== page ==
Throughout the year, a network of remote wildlife webcams gather intimate footage from around The Lost Gardens of Heligan and transmit it to our visitors in The Hide. This ‘wildlife cam’ is designed to share with you the most exciting seasonal wildlife that we are currently observing.
Live Barn Owl Webcam
Nesting in a barn on the edge of the Heligan estate are two beautiful Barn Owls.
Our first Barn Owl Egg of the year was laid at 12:02 on 4th May. The second was laid at 23:14 on 6th May and a third on 9th May at 20:28.
Typically 4-6 eggs are laid so there may yet be more to come. Barn Owls begin incubation as soon as the first egg is laid and after 31-32 days’ incubation, the eggs hatch every 2-3 days, usually in the order they were laid.
With our first egg being laid on 4th May we would anticipate seeing the first egg hatch at the beginning of June.
We are pleased to announce that our first Barn Owl egg hatched early on 5th June.
Our second egg hatched on 11th June but sadly the third has not hatched.
15th July – David Ramsden from the Barn Owl Trust joined us to weigh, sex and ring this year’s owlets. We have a male and female. Our female weights 468g and the male weighs 440g; both are in good health. Whilst in the box we gave the camera a bit of a clean and hope to be able to provide our viewers with a clearer live stream.
Our Barn Owls are now fledging the nest and have been seen leaving the box for around an hour each time. One of them brought a meal back in with them which is shown in the clip on the link below (we expect that this was brought by the adult).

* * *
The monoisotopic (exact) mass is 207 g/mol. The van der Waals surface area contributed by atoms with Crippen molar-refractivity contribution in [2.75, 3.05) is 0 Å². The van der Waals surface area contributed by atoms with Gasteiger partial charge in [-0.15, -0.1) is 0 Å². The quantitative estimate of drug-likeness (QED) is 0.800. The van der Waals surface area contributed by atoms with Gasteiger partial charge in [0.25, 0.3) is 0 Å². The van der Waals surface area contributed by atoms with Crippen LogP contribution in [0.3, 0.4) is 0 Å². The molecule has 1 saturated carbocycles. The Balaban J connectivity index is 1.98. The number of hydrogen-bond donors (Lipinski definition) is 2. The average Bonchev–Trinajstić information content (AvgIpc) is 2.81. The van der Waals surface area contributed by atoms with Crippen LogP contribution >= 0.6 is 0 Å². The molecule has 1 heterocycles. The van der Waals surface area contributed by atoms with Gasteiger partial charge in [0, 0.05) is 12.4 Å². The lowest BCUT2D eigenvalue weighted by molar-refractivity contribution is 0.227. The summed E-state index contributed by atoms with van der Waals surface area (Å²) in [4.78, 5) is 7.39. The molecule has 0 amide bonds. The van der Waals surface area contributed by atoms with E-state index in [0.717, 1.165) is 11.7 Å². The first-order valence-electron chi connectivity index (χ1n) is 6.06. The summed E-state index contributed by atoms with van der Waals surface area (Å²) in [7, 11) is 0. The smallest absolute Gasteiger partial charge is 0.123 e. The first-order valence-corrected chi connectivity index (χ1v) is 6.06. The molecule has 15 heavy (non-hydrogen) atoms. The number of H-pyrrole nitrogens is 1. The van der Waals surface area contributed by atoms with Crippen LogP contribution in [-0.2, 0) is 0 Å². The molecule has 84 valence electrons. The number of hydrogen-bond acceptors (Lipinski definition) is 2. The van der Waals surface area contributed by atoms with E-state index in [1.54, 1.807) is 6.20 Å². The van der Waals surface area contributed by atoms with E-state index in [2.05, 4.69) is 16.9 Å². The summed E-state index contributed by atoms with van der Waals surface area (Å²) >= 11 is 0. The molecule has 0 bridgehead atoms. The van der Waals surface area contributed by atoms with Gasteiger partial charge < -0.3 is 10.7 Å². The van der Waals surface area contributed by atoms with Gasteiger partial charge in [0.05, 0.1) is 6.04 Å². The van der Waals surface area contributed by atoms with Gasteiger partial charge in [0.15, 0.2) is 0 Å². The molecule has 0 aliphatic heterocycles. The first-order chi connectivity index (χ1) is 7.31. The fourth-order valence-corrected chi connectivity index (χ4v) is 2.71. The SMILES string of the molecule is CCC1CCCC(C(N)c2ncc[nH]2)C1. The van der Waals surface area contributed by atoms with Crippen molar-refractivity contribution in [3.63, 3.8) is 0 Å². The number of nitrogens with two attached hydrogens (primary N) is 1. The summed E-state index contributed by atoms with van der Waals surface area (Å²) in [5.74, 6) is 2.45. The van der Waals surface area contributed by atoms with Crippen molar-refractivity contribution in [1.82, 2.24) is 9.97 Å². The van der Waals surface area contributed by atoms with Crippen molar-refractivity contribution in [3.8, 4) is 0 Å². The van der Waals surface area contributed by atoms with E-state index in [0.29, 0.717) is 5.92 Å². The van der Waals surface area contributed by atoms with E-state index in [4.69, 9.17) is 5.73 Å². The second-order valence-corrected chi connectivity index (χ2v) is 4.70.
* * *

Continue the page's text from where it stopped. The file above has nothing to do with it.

Wing flapping exercises have now begun in earnest sending tiny bits of white fluff in all directions! By 8-9 weeks, owlets will have made their first short flights and by 10 weeks of age most young Barn Owls look like adults and are quite competent flyers. The average number of young that fledge is only 2.5 but where or when food is plentiful, broods of 6 or even 7 have been recorded. During the process of fledging the young repeatedly return to the nest and can still be found roosting together in the nest by day.
Weeks 10 -11th
At this stage they have ventured out of the nest only returning once or twice a day for short periods at a time.They will now be trying to roost outside of the nest in nearby trees and Play hunting would have begun.
They learn to hunt using natural instincts with little or no training. In week 12 they venture further afield and by the 13th week they would have found their own home ground. This is called juvenile dispersal.